Industry Canada

Industry Canada

January 21, 2008 09:53 ET

Minister of Industry and Minister of Public Works Welcome Significant Industrial Benefits Investments in Quebec

MONTREAL, QUEBEC--(Marketwire - Jan. 21, 2008) - The Honourable Jim Prentice, Minister of Industry, along with his colleague, the Honourable Michael Fortier, Minister of Public Works and Government Services, today welcomed the news that Boeing and Lockheed Martin are providing contracts in Quebec with a minimum Canadian content value of more than $660 million, as part of their industrial benefits commitments to Canada.

"These significant investments are a sign of confidence in the talent and abilities of our region's businesses, which have demonstrated that they have what it takes to become part of Boeing's and Lockheed Martin's global supply chains," said Minister Fortier.

All of these contracts and investments are the result of the government's purchase of strategic and tactical airlift capabilities for the Canadian Forces. Under Canada's industrial benefits policy, major government procurements carry with them the guarantee that prime contractors will invest 100 percent of their contract values in the Canadian economy. Contractors are free to engage in commercial activities that make good business sense to them, thereby enabling them to build long-lasting business relationships.

The purchase and support of four C-17 aircraft from Boeing will see that company undertake approximately $1.5 billion in economic activity in Canada. In another contract for the recently announced procurement of 17 C-130J Hercules aircraft, Lockheed Martin has agreed to an $842-million investment, with further in-service support commitments to be negotiated over the next year.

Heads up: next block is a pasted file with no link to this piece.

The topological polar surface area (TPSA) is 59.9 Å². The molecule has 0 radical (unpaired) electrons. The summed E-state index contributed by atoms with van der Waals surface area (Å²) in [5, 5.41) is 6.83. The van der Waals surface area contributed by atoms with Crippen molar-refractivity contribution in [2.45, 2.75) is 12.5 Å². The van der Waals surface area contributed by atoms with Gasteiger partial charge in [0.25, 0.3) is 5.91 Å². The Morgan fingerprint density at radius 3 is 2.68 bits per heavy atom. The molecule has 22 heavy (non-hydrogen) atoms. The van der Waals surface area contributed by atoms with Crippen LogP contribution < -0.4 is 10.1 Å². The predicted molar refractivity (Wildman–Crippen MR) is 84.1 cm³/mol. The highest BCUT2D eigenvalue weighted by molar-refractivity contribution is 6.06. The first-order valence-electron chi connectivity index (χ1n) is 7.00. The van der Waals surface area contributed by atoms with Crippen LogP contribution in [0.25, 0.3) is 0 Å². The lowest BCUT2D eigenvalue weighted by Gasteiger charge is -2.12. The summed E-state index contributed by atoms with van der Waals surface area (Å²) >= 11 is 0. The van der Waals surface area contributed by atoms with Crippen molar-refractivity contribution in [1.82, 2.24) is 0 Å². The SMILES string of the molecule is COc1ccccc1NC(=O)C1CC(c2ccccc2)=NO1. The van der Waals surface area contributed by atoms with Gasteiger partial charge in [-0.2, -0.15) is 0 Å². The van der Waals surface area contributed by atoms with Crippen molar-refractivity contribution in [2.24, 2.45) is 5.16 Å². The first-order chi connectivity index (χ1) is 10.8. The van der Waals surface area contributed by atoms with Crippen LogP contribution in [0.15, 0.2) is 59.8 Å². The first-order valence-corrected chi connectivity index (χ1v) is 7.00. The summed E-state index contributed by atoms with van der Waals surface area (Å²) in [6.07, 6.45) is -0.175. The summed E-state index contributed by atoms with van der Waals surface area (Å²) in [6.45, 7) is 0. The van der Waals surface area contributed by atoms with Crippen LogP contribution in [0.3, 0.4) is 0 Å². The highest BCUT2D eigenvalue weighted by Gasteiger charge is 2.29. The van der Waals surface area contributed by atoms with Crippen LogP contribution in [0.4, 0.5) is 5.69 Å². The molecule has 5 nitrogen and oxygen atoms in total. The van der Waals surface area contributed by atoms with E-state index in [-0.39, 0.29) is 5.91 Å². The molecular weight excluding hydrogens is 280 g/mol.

"These investments are today's snapshot of the economic activity that has begun to flow from the strategic and tactical airlift procurement," said the Honourable Jim Prentice, Minister of Industry. "They represent just the beginning of the significant industrial benefits to be realized in the coming years."

Given the extensive capacity of Canadian industry, businesses from all regions of the country are benefiting from these two major procurements, and are likewise expected to benefit further from the government's overall "Canada First" initiative. More projects, each with a guaranteed dollar-for-dollar return on investment, are expected in the future.


Industrial Economic Benefits for Canadians

Canada's Industrial Benefits Policy

Industrial benefits are a significant part of all major defence procurements, including strategic and tactical airlift projects.

The Government of Canada is working to ensure that these procurements deliver maximum, high-quality economic benefits to Canadians, and that Canadian firms are well positioned to play significant roles as these projects progress.